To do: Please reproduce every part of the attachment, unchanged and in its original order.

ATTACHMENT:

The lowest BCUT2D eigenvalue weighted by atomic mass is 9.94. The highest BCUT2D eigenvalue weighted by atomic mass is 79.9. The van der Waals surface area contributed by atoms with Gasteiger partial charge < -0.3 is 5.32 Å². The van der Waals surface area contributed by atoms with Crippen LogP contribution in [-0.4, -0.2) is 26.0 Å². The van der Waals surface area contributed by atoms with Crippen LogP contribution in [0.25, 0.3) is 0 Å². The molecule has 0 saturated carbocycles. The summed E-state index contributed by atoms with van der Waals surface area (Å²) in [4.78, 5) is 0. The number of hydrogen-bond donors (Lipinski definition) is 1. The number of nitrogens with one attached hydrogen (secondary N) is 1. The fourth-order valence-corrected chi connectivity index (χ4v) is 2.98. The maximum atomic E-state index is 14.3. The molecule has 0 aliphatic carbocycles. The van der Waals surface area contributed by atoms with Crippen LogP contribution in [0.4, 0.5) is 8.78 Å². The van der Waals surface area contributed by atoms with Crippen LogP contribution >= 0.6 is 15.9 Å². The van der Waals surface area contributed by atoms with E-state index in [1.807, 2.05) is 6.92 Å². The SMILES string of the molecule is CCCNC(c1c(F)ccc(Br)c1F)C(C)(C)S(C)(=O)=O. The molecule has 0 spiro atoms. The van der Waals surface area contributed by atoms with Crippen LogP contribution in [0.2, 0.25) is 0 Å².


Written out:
The lowest BCUT2D eigenvalue weighted by atomic mass is 9.94. The highest BCUT2D eigenvalue weighted by atomic mass is 79.9. The van der Waals surface area contributed by atoms with Gasteiger partial charge < -0.3 is 5.32 Å². The van der Waals surface area contributed by atoms with Crippen LogP contribution in [-0.4, -0.2) is 26.0 Å². The van der Waals surface area contributed by atoms with Crippen LogP contribution in [0.25, 0.3) is 0 Å². The molecule has 0 saturated carbocycles. The summed E-state index contributed by atoms with van der Waals surface area (Å²) in [4.78, 5) is 0. The number of hydrogen-bond donors (Lipinski definition) is 1. The number of nitrogens with one attached hydrogen (secondary N) is 1. The fourth-order valence-corrected chi connectivity index (χ4v) is 2.98. The maximum atomic E-state index is 14.3. The molecule has 0 aliphatic carbocycles. The van der Waals surface area contributed by atoms with Crippen LogP contribution in [0.4, 0.5) is 8.78 Å². The van der Waals surface area contributed by atoms with Crippen LogP contribution >= 0.6 is 15.9 Å². The van der Waals surface area contributed by atoms with E-state index in [1.807, 2.05) is 6.92 Å². The SMILES string of the molecule is CCCNC(c1c(F)ccc(Br)c1F)C(C)(C)S(C)(=O)=O. The molecule has 0 spiro atoms. The van der Waals surface area contributed by atoms with Crippen LogP contribution in [0.2, 0.25) is 0 Å².